• News,  This Week's Paper,  World News

    What have QC Students Been Up to This Summer?

    When COVID-19 locked the entirety of New York indoors this past March, there wasn’t much optimism regarding what the upcoming months would hold. With internships, job opportunities and vacation plans going down the drain, the rapidly approaching summer seemed hopeless. However, with the school break now behind us, it seems that many Queens College students still found ways to make the best of this unpredictable situation and gain professional experience both virtually and in-person. Anlisa Outar, a QC junior majoring in urban studies, spent the summer participating in CUNY’s virtual Summer Intensive for Public Policy (CUNY SIPP). This program helps CUNY students through the process of policy formation by allowing…

  • Editorials,  News,  This Week's Paper

    Trans Health Care Protections Under Attack by Trump Administration

    On June 12th, 2020, the Trump administration issued an executive decision to reverse Obama-era transgender protections in the Affordable Care Act. The Affordable Care Act (ACA), also commonly known as “Obamacare”, was enacted in March of 2010 under President Barack Obama’s administration. It is a comprehensive health care reform law, meaning it encompasses a vast array of services necessary to maintain both physical and mental health. The main goal of the ACA was to provide these various health services to millions of uninsured U.S. citizens under affordable health insurance. It did so with a set of regulations, which included expanding Medicaid eligibility and ensuring that insurance companies would not be…

  • News,  This Week's Paper,  World News

    “A New Normal”: NYC Preps for Phase One Reopening

    On May 29, Governor Andrew Cuomo announced that New York City will be entering Phase One of reopening on June 8 amidst the ongoing coronavirus pandemic. New York residents who have remained quarantined since Governor Andrew Cuomo officially enacted the “New York State on PAUSE” executive order on March 22, may feel as if this order went into action ages ago. With this order came a set of rules that regulated social interaction amongst New Yorkers. Large social gatherings became prohibited and social distancing of at least six feet from others became enforced. Alongside these rules restricting individuals, Cuomo also forced the temporary closing of certain “non-essential” businesses. These businesses…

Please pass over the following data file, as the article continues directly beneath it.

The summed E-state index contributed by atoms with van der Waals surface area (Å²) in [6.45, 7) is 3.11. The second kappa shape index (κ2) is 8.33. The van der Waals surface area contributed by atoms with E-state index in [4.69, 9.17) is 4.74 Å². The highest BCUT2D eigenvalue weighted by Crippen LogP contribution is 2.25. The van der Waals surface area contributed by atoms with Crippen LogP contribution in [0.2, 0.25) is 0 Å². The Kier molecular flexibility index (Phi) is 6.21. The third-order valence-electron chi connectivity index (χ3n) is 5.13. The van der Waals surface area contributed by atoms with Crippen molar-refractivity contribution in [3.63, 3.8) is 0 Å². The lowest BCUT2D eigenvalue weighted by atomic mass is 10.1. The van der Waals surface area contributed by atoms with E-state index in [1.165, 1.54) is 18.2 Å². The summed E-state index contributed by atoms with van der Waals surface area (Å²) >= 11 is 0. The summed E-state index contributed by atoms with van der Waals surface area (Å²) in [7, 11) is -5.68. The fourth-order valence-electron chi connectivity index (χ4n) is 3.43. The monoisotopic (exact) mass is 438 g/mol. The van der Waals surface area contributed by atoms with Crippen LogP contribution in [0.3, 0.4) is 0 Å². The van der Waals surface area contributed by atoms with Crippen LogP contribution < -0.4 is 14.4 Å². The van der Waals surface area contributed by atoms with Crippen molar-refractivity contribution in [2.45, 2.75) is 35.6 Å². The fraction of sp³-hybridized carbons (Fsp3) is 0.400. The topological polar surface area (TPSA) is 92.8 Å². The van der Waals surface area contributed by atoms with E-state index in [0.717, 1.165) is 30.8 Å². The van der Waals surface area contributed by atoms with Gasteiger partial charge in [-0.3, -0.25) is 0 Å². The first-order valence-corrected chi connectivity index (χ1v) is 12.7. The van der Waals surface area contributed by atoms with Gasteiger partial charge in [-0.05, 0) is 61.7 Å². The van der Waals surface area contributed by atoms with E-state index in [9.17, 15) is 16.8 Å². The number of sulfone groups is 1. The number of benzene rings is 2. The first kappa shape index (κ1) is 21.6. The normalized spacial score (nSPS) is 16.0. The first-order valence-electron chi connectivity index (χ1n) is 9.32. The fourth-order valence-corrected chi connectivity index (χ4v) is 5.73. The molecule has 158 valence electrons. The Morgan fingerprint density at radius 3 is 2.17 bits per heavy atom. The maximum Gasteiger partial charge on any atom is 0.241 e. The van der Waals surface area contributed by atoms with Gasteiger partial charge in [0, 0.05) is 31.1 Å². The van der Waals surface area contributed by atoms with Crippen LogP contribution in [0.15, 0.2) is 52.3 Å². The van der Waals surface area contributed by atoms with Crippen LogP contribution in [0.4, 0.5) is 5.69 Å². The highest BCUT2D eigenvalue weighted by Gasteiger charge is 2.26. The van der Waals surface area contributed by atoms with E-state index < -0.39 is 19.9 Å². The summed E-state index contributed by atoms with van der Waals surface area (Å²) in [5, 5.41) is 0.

• News

    “End the War on the Poor”: NYC Protests Against Subway Policing

    Starting late January of this year, Grand Central Terminal and numerous subway stations across the five boroughs have been subject to mass protests. The sudden rage was sparked by increased police supervision within the MTA system.  On December 18th, 2020, Governor Andrew Cuomo instated that 500 state police officers be planted in subways. Costing the city $249 million dollars over the next four years, Cuomo hopes his plan will lower rates of fare evasion, homeless people in the subways, and assaults on MTA workers. In 2018, the MTA is said to have lost $215 million from fare evasion, and in 2019, there was a 23% increase in homelessness within subway…

  • News

    Fight for our future: Chicago public schools strike

    Beginning Thursday, Oct. 17, approximately 25,000 teachers and 7,000 support staff of Chicago Public Schools (CPS) took to the streets to advocate for better pay and resources for their classrooms. The workers of the CPS system, the country’s third-largest school district, have been on strike, forcing schools in the area to shut down temporarily due to lack of staff. From the outside, it may seem that teachers are striking solely for the purpose of more substantial salaries. However, while this is a very justifiable reason to protest, every teacher there would explain that their main reason for involvement in the strike is to gain better support and care for their…